Other supporters shifted the grounds of the debate to Prop. 47’s impact on the next generation. “Children suffer most when we cavalierly incarcerate their parents,” cautioned San Diego Unified School District board member Richard Barrera in an editorial for U-T San Diego. “According to the Department of Health and Human Services, children of incarcerated parents are seven times more likely to be locked up one day. And according to the Women’s Prison & Home Association, one in 10 will have been incarcerated before reaching adulthood. Prop. 47 savings mean more money for schools. It means more money to invest in our communities’ health and safety. It means more students with stable homes, and more support for those looking to get their lives back on track.”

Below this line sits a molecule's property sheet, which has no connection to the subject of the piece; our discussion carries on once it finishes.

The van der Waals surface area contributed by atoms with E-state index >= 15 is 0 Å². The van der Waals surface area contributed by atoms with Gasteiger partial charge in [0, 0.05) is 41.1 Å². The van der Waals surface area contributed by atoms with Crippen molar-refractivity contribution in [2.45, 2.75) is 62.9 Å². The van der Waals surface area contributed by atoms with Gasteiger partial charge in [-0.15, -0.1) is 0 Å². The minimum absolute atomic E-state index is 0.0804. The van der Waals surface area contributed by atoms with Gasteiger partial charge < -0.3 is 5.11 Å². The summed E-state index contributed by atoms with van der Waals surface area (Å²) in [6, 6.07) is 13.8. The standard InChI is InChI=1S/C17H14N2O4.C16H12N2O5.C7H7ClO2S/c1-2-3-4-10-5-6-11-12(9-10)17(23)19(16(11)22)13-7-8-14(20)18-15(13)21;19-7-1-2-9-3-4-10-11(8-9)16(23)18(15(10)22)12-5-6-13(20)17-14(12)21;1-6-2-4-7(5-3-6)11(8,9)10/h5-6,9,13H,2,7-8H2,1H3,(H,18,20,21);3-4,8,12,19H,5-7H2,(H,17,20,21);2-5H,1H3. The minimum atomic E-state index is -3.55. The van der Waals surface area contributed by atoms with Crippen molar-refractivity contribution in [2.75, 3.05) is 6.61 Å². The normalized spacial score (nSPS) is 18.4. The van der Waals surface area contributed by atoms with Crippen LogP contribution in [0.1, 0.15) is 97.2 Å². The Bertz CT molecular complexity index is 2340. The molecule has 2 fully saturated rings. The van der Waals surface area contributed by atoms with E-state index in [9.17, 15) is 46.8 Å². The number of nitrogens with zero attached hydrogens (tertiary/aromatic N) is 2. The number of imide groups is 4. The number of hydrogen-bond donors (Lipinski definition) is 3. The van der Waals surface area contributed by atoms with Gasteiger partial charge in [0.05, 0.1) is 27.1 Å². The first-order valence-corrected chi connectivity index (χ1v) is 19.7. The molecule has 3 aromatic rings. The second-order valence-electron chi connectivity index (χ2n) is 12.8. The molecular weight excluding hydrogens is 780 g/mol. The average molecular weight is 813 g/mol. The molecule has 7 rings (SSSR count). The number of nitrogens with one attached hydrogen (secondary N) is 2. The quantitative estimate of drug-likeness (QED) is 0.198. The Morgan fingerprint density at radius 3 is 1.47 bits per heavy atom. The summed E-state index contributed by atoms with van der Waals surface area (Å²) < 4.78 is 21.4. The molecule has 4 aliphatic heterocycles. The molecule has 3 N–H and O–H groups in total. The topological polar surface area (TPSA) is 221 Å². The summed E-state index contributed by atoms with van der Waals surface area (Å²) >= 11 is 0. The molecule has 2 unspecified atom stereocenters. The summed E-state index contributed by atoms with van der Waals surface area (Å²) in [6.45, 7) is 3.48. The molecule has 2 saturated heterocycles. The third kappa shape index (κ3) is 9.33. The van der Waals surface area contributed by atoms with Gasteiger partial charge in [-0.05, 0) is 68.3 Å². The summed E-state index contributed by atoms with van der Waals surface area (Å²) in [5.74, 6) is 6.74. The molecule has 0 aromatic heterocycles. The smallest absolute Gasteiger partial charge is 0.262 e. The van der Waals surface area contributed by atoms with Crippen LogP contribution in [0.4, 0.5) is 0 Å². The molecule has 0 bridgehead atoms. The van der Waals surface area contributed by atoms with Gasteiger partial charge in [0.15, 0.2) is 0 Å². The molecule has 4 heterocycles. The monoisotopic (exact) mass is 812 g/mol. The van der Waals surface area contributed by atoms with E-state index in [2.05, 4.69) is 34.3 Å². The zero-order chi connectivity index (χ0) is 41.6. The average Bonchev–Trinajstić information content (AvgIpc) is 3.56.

Momentum stalled

The initial wave of enthusiasm for Prop. 47 extended well beyond California, with the measure fitting the pattern of Golden State policies framed up as models for nationwide use. But in an editorial urging caution around the so-called Justice Reinvestment Act, Massachusetts’ answer to Prop. 47, the Boston Globe warned that many fewer addicts are agreeing to participate in drug court “while the homeless population has risen. Massachusetts lawmakers should examine California’s experience and find ways to avoid such unintended consequences.”

18 comments

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  1. Spurwing Plover
    Spurwing Plover 16 October, 2015, 07:21

    Sorry voters of Califoolia but your turkeys have come home to roost now put up with the noise

    Reply this comment
  2. Ulyssess Uhaul